The President’s Wall Street

Tait Trussell is a national award-winning writer, former vice-president of the American Enterprise Institute and former Washington correspondent for The Wall Street Journal.


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Obama’s close relationship with JP Morgan Chase was highlighted earlier this year when he tapped Bill Daley, a former top executive with the bank, to replace Rahm Emanuel as his chief of staff.

Wall Street’s generosity to Obama didn’t end with his 2008 campaign either. Wall Street donors contributed $4.8 million to underwrite Obama’s inauguration, according to a Jan. 15, 2009 Reuters report.

So far, Wall Street has raised $7.2 million in the current electoral cycle for President Obama, according to the Center for Responsive Politics. Obama’s 2012 Wall Street bundlers include people like Jon Corzine, former Goldman Sachs CEO and former New Jersey governor; Azita Raji, a former investment banker for JP Morgan; and Charles Myers, an executive with the investment bank Evercore Partners.

This should blow apart the myth that Wall Street is composed solely of greedy Republicans. But it will only work for those who care about the facts.

With the Wall Street bailout that Obama pushed through could he have possibly been paying off the people who helped get him elected? Solyndra’s $535 million bailout isn’t the only example of “stimulus” spending to bail out the people who brought him to office.

The protesters have been sold a bill of goods, Peter Wallison, a senior fellow at the American Enterprise Institute, put forth in an Oct. 12 Wall Street Journal opinion piece. He explained the protesters’ anger should be directed at “those who developed and supported the federal government’s housing policies which were responsible for the financial crisis.”

He explained that half of the mortgages in the country were either “subprime or otherwise weak by 2008.” Most were held or guaranteed by Fannie or Freddie. The biggest housing bubble (price increases) lasted from 1997 to 2007. Only a small number of risky mortgages were the result of private lending. When the housing bubble burst in 2007, weak mortgages went into default, pushing down home prices and putting Fannie and Freddie into insolvency and on the back of the government.

Investors bought market-backed securities. And the banks were forced to write down the value of their mortgage-backed assets, raising questions about the liquidity of the large financial institutions and raising investor anxiety and bank withdrawals.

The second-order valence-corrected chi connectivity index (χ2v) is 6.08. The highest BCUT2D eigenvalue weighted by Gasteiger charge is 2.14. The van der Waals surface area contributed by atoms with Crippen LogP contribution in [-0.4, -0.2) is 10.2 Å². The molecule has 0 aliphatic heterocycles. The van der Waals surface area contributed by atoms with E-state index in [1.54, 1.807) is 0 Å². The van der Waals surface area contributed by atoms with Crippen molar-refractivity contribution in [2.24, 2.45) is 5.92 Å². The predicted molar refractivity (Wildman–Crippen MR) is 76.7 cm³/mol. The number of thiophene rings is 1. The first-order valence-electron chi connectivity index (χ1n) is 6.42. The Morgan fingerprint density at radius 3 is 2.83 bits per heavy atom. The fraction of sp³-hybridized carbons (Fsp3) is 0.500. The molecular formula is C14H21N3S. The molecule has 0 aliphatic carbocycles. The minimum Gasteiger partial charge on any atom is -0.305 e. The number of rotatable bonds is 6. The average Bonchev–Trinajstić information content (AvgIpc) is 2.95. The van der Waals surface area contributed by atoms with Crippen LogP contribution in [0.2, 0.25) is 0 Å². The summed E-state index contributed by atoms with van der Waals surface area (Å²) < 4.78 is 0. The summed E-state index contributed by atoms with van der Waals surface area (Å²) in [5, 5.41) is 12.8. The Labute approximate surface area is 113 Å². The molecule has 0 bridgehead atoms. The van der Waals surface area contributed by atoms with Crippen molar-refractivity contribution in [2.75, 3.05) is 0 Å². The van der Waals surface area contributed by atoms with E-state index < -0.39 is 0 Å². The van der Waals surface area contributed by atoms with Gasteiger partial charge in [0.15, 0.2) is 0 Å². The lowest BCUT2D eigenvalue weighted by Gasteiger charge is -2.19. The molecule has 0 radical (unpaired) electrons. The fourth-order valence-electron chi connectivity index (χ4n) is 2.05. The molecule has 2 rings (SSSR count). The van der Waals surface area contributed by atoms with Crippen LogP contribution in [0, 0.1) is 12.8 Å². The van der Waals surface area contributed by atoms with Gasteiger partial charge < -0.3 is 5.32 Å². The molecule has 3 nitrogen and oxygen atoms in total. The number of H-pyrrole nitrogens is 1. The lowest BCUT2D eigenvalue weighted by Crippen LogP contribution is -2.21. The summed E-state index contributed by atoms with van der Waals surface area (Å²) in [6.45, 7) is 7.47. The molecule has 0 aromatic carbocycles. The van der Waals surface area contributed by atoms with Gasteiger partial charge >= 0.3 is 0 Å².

Banks began to freeze credit. Propaganda from the government and a gullible media led to the punitive Dodd-Frank law, “named for Congress’s two key supporters of the government’s destructive housing policies. It also gave us the [misled] occupiers of Wall Street.”

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  • davarino

    The left pushed the banks to make risky loans so everyone could own a house, even if they couldnt afford it. Then when it caved in the left didnt take the blame and the banks got bailed out. Now my concern is, why arent the repubs shouting from the hill tops what the left did? Are they complicit in this some how? Could this be why the establishment doesnt want a loose cannon like Cain in the White House? He might screw it up for everyone. He might turn off the spigot of this gravey train to enrich themselves at our expense? A few of the conservatives are being vocal about these issues but the establishment as a whole are almost silent. We have some more house cleaning to do.

  • Ray

    Romney is raking in Wall Street dough as well, but as of now, according to blog.chron/texassparkle (Houston Chronicle) and other news outlets, Obama is outpacing Romney when it comes to raking in Wall Street dough, with Obama raking in $7.2 million.

    As well, Obama’s former White House Chief of Staff Rahm Emanuel, according to Wikipedia, made $16.2 million as a big banker. Daley, Obama’s new WH COS, guess what he once worked as…

    Obama promised to not bring corporate lobbyists into his administration, but tossed that promise to the side when sworn into office.

    Obama, along with most Democrats, and 1/3 of Republicans also fully supported Bush’ banker bailout (TARP).

  • StephenD

    Same old story isn't it? Follow the money and you'll find their hearts and minds.

  • maturin20

    This sounds like a good argument for ending corporate contributions to political campaigns.

    • Rifleman

      Nope, but it is a good argument for a much more limited government.

      • maturin20

        We could limit government quite effectively by removing the corporate ability to award themselves prizes from the public purse.

  • crackerjack

    Of course Wall Street bought Obama, just the same as all administrations before him and all who will follow.
    So why does the tea party back down when it comes to confronting Wall Street ?

    • Rifleman

      I already told you, the problem isn't on Wall St., it's in DC.

  • Rifleman

    Don't hold your breath waiting on the occupy the White House or occupy the dnc protests.

  • JESSICA MELTON

    PEOPLE WAKE UP JP MORGAN IS JUST ONE EXAMPLE OF WHERE OBAMA AND HIS EMPLOYEES ARE GETTING RICH THE OLD AS WELL AS THE YOUNG THAT CAN READ PICK UP A BOOK AND FIND OUT ABOUT YOUR PRESIDENT. I CANNOT BELIEVE THE YOUNG PEOPLE THINK THEY ARE GOING TO SURVIVE UNDER THIS PRESIDENT.